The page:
The fungus Aspergillus flavus is a known opportunistic pathogen in crops, animals and humans (Klich, 2007). Food crops such as maize and peanuts, as well as immunocompromised humans are particularly sensitive to infection by A. flavus (Amaike and Keller, 2011; Yu, 2012). Also, this fungus produces extremely toxic secondary metabolites - mycotoxins such as aflatoxin B1, one of the most potent carcinogens (IARC, 1993; IARC, 2002). Dietary exposure to aflatoxin-contaminated food has been associated with serious health-related issues including liver cancer, growth retardation, suppression of immunity and death (Miller et al., 1994; Šarkanj et al., 2018). Aflatoxin contamination occurs due to dumping climate, inappropriate crop storage and exposure to insect damage, frequently in 
sub-developed countries. It also poses a serious hurdle to international crop trade due to strict market 
regulations on mycotoxins in Europe and in the USA (European Commission, 2006; van Egmond et al., 2007). For those reasons, A. flavus is an object of up-to-date investigation, with the purpose of contamination and infection by the minimisation of aflatoxins (Fountain et al., 2015; 2016; Kovač et al., 2017). The genetic and phenotypic responses of the fungus, provoked by different environmental conditions (i.e. global climatic changes), in many ways resulted in global transcription changes of this fungus, which define the lifestyle - from saprobic to pathogenic (Battiliani et al., 2012; 2016; Reverberi et al., 2012; Reverberi et al., 2013).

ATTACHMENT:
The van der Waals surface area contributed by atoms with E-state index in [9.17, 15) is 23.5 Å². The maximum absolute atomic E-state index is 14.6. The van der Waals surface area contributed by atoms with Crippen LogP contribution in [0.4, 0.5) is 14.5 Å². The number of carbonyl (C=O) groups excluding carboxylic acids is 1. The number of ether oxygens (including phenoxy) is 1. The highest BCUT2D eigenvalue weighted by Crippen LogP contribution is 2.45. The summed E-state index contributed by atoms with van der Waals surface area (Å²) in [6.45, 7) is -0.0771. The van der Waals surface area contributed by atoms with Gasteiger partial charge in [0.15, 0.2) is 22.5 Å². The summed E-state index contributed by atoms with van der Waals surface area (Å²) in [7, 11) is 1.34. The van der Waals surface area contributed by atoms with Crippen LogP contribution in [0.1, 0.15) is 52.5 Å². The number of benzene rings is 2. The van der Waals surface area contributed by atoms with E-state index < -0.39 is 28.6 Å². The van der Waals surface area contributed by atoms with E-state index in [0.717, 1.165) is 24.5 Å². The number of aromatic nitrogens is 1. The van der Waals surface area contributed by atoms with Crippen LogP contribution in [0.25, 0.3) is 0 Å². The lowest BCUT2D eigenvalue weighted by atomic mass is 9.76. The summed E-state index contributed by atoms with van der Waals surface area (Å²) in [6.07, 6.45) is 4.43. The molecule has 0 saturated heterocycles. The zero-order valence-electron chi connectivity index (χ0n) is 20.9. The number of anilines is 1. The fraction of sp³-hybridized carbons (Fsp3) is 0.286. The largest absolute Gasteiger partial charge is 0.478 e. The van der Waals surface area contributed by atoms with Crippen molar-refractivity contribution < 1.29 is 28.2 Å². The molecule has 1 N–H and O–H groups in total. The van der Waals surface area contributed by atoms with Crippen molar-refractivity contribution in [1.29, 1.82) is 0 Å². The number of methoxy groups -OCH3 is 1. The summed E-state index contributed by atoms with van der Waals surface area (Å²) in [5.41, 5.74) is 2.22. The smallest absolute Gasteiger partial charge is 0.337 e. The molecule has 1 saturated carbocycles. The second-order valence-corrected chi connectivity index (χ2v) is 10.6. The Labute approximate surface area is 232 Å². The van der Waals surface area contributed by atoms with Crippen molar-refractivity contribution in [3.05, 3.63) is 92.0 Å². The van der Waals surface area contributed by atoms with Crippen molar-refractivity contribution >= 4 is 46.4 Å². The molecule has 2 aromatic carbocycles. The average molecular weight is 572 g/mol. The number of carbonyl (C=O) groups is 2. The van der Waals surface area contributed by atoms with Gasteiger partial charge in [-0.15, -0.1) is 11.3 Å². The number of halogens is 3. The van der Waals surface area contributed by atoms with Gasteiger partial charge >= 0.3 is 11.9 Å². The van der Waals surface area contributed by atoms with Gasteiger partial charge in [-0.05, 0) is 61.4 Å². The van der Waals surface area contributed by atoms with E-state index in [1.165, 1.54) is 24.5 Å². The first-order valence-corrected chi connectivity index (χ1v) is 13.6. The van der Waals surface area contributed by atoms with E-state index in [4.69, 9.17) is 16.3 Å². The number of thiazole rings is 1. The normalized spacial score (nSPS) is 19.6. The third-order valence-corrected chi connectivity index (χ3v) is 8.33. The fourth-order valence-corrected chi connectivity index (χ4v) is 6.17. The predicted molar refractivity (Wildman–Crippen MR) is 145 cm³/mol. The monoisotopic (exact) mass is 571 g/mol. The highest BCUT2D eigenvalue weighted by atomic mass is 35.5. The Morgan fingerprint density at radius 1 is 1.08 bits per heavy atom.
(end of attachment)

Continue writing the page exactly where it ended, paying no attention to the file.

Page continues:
Throughout the 1990s, the polymerase chain reaction (PCR) has complemented conventional culture-based methods for fungal determination and has become the cornerstone of detection and identification for a whole range of fungal species. The PCR methods enabled direct sample testing, they are rapid and highly specific (Brunner et al., 2007). So far, PCR has been the most powerful method for the detection of A. flavus, due to its almost single-molecule sensitivity and speed. Due to a rapid increase in the size of the A. flavus DNA database and the ability to design PCR primers specific for A. flavus genes, PCR allows the precise detection of aflatoxigenic species and provides a useful tool for their early determination in naturally contaminated samples (Payne and Brown, 1998; Shapira et al., 1996).